And the greatest disadvantage that American has is that they have repeatedly promised relevance in major NE markets only to pull back and come up with yet another strategy that tries to put them back into a position of relevance.

    The best part of the airline industry is that it generates enormous amounts of data. It won’t take long to figure out whether American and JetBlue’s partnership succeeds at fixing American’s long-standing strategic challenges.

  19. Tim, based on your historical comments, its hard to take your statements as if they are with full objectivity.
    you said “DOT data has consistently shown that Delta gets a revenue premium to both American and JetBlue ”
    I just will post JFK-SFO for example and you can see delta is not generating a premium and B6 has consistently hold better yields.
    JFKSFO B6 82.87 528 158.80 318.14 247.39 92.37 259.17
    JFKSFO AA 84.61 490 102.00 393.34 225.44 87.98 315.72
    JFKSFO AS 69.19 127 184.00 229.57 136.44 88.02 151.13
    JFKSFO DL 77.61 616 168.90 301.38 235.92 91.44 229.56
    JFKSFO UA 80.62 209 167.20 350.55 223.00 88.80 271.10
    EWRSFO B6 82.96 245 159.20 290.83 233.67 93.61 238.23
    EWRSFO AS 80.81 128 161.10 229.73 160.14 92.52 181.44
    EWRSFO UA 89.56 621 255.80 357.89 239.55 77.62 296.82
    JFK-LAX is neck and neck. But B6 still holds better yields
    CityPair Carrier LF Dep PerFlight NSFare ConnFare % NS Yield
    JFKLAX B6 91.49 893 159.00 319.51 201.59 94.49 286.36
    JFKLAX AA 92.64 1114 102.60 484.08 191.83 82.05 399.83
    JFKLAX AS 85.62 148 169.30 197.01 128.79 93.22 164.72
    JFKLAX DL 84.43 1123 230.80 348.89 202.98 89.03 281.07
    JFKLAX UA 84.07 208 167.20 340.47 222.76 89.84 276.18
    EWRLAX B6 91.92 487 158.90 313.25 201.96 95.38 283.20
    EWRLAX AS 88.49 138 160.10 211.23 140.05 88.26 179.53
    EWRLAX UA 93.68 606 214.40 332.11 201.74 81.43 288.42
    And Boston? jetblue holds better yields and premium than delta BOSLAX B6 88.57 494 159.00 331.97 226.55 94.54 288.92
    BOSLAX AA 92.37 233 187.20 245.27 152.94 83.73 212.69
    BOSLAX DL 79.74 554 160.00 292.79 189.69 89.13 224.52
    BOSLAX UA 84.74 68 178.40 306.41 269.54 81.22 253.77BOSSEA B6 62.57 182 159.20 248.09 172.33 90.03 150.51
    BOSSEA AS 85.31 440 183.40 233.34 165.51 49.56 169.88
    BOSSEA DL 67.37 477 160.00 237.36 170.19 52.11 138.24BOSLAS B6 79.98 389 159.30 247.56 161.88 93.91 193.83
    BOSLAS DL 74.07 164 160.00 258.89 236.13 97.18 191.28

    Also, lets be fair. Isolate deltas MSP/DTW/ATL/SLC hubs and lets truly see how they fair out comparably with jetblue in the northeast where when the weather gets slammed, thats 60-70% of jetblue operation being affected vs deltas 35% or so getting affected.. But to your point, yes in general Delta does a better job with the operation in general and can mitigate delays better than jetblue. But I think the story you keep painting for delta over and over again loses water when they have in the past year had more massive systemwide meltdowns than jetblue

  20. In both of the markets you cite, Delta most certainly does get higher average fares in the LOCAL markets. How Delta or any other airline flows connecting traffic does not change the fact that Delta outperforms in the local market which is where the two carriers directly compete.
    Delta operates a long haul international network at JFK which necessarily means that it is not going to get as high of a revenue on the local domestic segment but that passenger is worth a whole lot more to the network than B6′ network.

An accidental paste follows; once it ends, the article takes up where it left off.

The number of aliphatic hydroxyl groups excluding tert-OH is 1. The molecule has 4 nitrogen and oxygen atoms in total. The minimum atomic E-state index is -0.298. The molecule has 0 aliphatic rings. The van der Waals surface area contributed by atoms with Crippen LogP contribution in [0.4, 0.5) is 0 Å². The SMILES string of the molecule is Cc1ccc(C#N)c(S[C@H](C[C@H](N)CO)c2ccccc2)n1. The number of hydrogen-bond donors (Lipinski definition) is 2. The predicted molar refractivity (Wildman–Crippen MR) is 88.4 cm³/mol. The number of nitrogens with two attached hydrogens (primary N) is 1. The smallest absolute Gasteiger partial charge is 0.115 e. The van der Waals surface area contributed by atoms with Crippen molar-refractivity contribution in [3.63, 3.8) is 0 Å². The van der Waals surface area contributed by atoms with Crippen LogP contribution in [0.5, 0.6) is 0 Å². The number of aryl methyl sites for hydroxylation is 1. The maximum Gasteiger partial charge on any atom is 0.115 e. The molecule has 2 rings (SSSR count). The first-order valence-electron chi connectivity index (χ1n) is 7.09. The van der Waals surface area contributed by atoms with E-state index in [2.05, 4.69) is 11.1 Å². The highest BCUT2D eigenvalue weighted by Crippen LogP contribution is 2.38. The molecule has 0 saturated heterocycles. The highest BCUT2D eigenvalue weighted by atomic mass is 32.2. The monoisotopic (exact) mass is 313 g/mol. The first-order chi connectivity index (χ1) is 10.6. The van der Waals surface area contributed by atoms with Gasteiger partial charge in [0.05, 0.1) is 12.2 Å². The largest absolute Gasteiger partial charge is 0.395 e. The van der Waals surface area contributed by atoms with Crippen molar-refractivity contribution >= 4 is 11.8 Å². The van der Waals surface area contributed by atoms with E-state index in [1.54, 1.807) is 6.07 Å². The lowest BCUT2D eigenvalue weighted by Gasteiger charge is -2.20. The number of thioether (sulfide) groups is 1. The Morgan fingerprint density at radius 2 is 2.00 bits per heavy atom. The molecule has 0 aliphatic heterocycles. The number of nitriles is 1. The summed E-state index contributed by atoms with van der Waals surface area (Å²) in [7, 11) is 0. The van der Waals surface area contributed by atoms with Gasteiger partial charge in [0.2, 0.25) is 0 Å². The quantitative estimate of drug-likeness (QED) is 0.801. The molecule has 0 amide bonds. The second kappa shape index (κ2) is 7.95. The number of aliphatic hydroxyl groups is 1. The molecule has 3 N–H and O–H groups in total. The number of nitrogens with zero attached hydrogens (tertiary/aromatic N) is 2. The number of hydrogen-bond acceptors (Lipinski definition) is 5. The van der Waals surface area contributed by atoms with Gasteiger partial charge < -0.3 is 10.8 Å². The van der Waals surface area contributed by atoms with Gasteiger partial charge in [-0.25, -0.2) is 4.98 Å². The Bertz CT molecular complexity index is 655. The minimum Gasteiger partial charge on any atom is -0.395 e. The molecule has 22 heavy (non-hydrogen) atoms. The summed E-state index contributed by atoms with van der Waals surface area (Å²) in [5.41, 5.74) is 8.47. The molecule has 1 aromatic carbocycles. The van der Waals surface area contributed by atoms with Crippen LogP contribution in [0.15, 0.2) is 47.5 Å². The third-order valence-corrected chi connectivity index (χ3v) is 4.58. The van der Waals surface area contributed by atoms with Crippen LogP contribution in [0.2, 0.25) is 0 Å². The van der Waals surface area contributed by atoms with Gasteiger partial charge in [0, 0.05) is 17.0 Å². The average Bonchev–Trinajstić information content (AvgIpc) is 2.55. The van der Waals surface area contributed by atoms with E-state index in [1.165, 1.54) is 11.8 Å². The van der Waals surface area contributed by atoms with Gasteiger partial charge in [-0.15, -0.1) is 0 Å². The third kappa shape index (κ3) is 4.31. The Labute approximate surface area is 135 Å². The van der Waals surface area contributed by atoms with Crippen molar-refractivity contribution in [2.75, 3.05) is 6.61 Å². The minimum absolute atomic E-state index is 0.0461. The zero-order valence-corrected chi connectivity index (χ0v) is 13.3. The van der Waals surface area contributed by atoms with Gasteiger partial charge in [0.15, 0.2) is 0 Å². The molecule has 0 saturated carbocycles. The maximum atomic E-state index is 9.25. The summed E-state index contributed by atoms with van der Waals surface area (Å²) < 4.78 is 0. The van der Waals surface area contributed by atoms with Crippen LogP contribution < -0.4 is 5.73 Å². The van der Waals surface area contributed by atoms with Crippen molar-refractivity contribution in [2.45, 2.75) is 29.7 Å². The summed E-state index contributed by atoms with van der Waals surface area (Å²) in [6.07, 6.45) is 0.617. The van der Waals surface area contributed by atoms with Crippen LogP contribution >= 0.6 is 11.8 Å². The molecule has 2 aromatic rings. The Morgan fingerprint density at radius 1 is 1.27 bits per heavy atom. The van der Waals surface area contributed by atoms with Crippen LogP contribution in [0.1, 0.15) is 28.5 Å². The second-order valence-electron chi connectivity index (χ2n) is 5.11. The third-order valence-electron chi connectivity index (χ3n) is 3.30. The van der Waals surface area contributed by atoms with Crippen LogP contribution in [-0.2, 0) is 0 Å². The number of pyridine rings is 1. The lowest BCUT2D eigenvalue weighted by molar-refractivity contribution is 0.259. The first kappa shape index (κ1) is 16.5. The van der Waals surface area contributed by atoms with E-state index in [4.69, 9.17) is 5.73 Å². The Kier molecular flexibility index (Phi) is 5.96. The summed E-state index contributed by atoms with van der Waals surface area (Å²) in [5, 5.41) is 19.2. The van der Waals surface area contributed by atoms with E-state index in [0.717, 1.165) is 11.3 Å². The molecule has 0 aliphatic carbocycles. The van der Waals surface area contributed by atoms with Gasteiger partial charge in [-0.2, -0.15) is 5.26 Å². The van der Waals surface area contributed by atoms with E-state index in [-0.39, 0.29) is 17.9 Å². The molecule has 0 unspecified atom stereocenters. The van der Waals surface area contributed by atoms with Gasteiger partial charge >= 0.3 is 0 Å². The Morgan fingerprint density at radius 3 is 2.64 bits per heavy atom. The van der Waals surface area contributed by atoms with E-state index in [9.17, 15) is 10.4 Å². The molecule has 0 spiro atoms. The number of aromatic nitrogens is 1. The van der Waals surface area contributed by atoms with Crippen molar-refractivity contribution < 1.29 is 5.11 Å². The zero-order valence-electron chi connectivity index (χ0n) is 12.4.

And Delta uses widebody aircraft which carry cargo, something B6 doesn’t do. For JFK-LAX that is worth a couple million pounds of cargo and mail per month.

    And, finally, trying to argue that JetBlue somehow gets better revenue defies the REALITY that Delta has higher system margins and has for several years. It is pure fantasy to think that Delta’s profits all come from ATL, DTW, MSP and SLC but they have lower margins in NYC, BOS, SEA and LAX.

    You and others desperately want to see Delta as an impotent behemoth that is pushed around by a couple of low cost carriers on both sides of the US.

    And if ATL, DTW, MSP, and SLC are so profitable, why is it that no other carrier has managed to generate margins comparable to those hubs – in order, in your mind, to subsidize its highly competitive markets.

    The simple reality is that B6′ margins started falling when Delta began to build BOS, B6 not only significantly underperforms Delta in the largest local markets such as JFK-SFO and JFK-LAX (where it also carriers more total revenue) but DL gets even larger average fares and revenue in markets to DL hubs and focus cities.

    And none of this changes the fact that B6 is a low cost carrier that wants to get as much as it can from American which has not been able to effectively compete with Delta or United on either coast and AA is trying to cobble together whatever partnerships it can to reverse its slide.

    And it also doesn’t change that B6′ on-time has consistently been at the bottom of the industry along with most other DOT metrics and there aren’t very many high fare paying passengers that are willing to get burnt over and over again by lengthy delays in and out of the same airports that Delta manages to get 10-20% better on-time performance.

    You are free to manipulate data to create a world where you think DL not only doesn’t but can’t effectively compete with B6 or AS but real data seen in its proper context, including bottom line results says that Delta has very effectively built hubs on top of low cost carriers and neither AA or B6 has been capable of generating the margins at the system level that DL has and is generating.

  21. Flying JetBlue on the Transcon home from JFK didn’t work for me. I am now flying on American back home.